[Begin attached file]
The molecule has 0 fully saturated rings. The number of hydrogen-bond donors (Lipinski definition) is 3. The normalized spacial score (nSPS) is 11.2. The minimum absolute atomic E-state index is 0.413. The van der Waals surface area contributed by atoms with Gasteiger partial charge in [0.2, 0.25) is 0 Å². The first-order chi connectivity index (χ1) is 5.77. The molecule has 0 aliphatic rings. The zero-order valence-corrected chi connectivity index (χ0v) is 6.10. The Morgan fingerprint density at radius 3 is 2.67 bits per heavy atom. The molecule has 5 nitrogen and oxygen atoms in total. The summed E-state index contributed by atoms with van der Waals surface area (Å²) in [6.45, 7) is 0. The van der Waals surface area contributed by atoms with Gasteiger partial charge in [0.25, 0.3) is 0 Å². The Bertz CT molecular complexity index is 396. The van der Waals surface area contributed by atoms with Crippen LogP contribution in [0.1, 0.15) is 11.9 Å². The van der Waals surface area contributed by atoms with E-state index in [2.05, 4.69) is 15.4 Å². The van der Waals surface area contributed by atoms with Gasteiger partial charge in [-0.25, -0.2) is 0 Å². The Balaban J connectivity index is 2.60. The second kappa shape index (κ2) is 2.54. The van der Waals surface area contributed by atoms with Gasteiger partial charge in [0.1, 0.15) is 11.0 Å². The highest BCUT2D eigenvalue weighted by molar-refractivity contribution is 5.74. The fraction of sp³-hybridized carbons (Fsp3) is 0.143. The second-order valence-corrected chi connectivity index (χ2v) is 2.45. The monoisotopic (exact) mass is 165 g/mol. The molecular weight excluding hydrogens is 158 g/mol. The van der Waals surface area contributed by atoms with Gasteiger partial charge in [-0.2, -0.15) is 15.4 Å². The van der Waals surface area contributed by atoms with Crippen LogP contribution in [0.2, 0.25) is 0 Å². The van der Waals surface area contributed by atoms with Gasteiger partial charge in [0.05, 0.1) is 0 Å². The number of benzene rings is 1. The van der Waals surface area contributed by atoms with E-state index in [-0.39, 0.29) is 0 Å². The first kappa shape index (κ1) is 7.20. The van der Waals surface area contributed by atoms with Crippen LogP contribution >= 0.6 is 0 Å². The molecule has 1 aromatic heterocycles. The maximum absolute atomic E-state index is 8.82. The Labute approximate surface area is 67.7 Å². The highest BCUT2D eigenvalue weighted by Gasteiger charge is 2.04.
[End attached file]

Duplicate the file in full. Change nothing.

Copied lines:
The molecule has 0 fully saturated rings. The number of hydrogen-bond donors (Lipinski definition) is 3. The normalized spacial score (nSPS) is 11.2. The minimum absolute atomic E-state index is 0.413. The van der Waals surface area contributed by atoms with Gasteiger partial charge in [0.2, 0.25) is 0 Å². The first-order chi connectivity index (χ1) is 5.77. The molecule has 0 aliphatic rings. The zero-order valence-corrected chi connectivity index (χ0v) is 6.10. The Morgan fingerprint density at radius 3 is 2.67 bits per heavy atom. The molecule has 5 nitrogen and oxygen atoms in total. The summed E-state index contributed by atoms with van der Waals surface area (Å²) in [6.45, 7) is 0. The van der Waals surface area contributed by atoms with Gasteiger partial charge in [0.25, 0.3) is 0 Å². The Bertz CT molecular complexity index is 396. The van der Waals surface area contributed by atoms with Crippen LogP contribution in [0.1, 0.15) is 11.9 Å². The van der Waals surface area contributed by atoms with E-state index in [2.05, 4.69) is 15.4 Å². The van der Waals surface area contributed by atoms with Gasteiger partial charge in [-0.25, -0.2) is 0 Å². The Balaban J connectivity index is 2.60. The second kappa shape index (κ2) is 2.54. The van der Waals surface area contributed by atoms with Gasteiger partial charge in [0.1, 0.15) is 11.0 Å². The highest BCUT2D eigenvalue weighted by molar-refractivity contribution is 5.74. The fraction of sp³-hybridized carbons (Fsp3) is 0.143. The second-order valence-corrected chi connectivity index (χ2v) is 2.45. The monoisotopic (exact) mass is 165 g/mol. The molecular weight excluding hydrogens is 158 g/mol. The van der Waals surface area contributed by atoms with Gasteiger partial charge in [-0.2, -0.15) is 15.4 Å². The van der Waals surface area contributed by atoms with Crippen LogP contribution in [0.2, 0.25) is 0 Å². The van der Waals surface area contributed by atoms with Gasteiger partial charge in [0.05, 0.1) is 0 Å². The number of benzene rings is 1. The van der Waals surface area contributed by atoms with E-state index in [-0.39, 0.29) is 0 Å². The first kappa shape index (κ1) is 7.20. The van der Waals surface area contributed by atoms with Crippen LogP contribution >= 0.6 is 0 Å². The molecule has 1 aromatic heterocycles. The maximum absolute atomic E-state index is 8.82. The Labute approximate surface area is 67.7 Å². The highest BCUT2D eigenvalue weighted by Gasteiger charge is 2.04.